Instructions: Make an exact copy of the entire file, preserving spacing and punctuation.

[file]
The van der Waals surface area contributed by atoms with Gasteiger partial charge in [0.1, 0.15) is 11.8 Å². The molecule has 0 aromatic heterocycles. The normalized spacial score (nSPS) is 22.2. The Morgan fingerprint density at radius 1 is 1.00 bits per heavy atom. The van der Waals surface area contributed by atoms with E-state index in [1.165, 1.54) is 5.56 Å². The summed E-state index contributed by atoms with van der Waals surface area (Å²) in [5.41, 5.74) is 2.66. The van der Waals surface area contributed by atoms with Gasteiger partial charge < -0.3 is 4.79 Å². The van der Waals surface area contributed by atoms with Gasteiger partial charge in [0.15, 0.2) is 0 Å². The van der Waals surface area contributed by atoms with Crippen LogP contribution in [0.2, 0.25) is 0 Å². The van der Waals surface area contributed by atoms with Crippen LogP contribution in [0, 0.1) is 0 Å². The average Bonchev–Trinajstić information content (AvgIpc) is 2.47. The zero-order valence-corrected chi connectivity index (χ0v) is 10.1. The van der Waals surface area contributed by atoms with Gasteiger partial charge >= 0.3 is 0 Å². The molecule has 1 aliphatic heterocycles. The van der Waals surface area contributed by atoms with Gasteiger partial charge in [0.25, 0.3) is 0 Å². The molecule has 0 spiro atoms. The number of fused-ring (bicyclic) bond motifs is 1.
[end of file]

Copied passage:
The van der Waals surface area contributed by atoms with Gasteiger partial charge in [0.1, 0.15) is 11.8 Å². The molecule has 0 aromatic heterocycles. The normalized spacial score (nSPS) is 22.2. The Morgan fingerprint density at radius 1 is 1.00 bits per heavy atom. The van der Waals surface area contributed by atoms with E-state index in [1.165, 1.54) is 5.56 Å². The summed E-state index contributed by atoms with van der Waals surface area (Å²) in [5.41, 5.74) is 2.66. The van der Waals surface area contributed by atoms with Gasteiger partial charge < -0.3 is 4.79 Å². The van der Waals surface area contributed by atoms with Gasteiger partial charge in [0.15, 0.2) is 0 Å². The van der Waals surface area contributed by atoms with Crippen LogP contribution in [0.2, 0.25) is 0 Å². The van der Waals surface area contributed by atoms with Crippen LogP contribution in [0, 0.1) is 0 Å². The average Bonchev–Trinajstić information content (AvgIpc) is 2.47. The zero-order valence-corrected chi connectivity index (χ0v) is 10.1. The van der Waals surface area contributed by atoms with Gasteiger partial charge >= 0.3 is 0 Å². The molecule has 1 aliphatic heterocycles. The van der Waals surface area contributed by atoms with Gasteiger partial charge in [0.25, 0.3) is 0 Å². The molecule has 0 spiro atoms. The number of fused-ring (bicyclic) bond motifs is 1.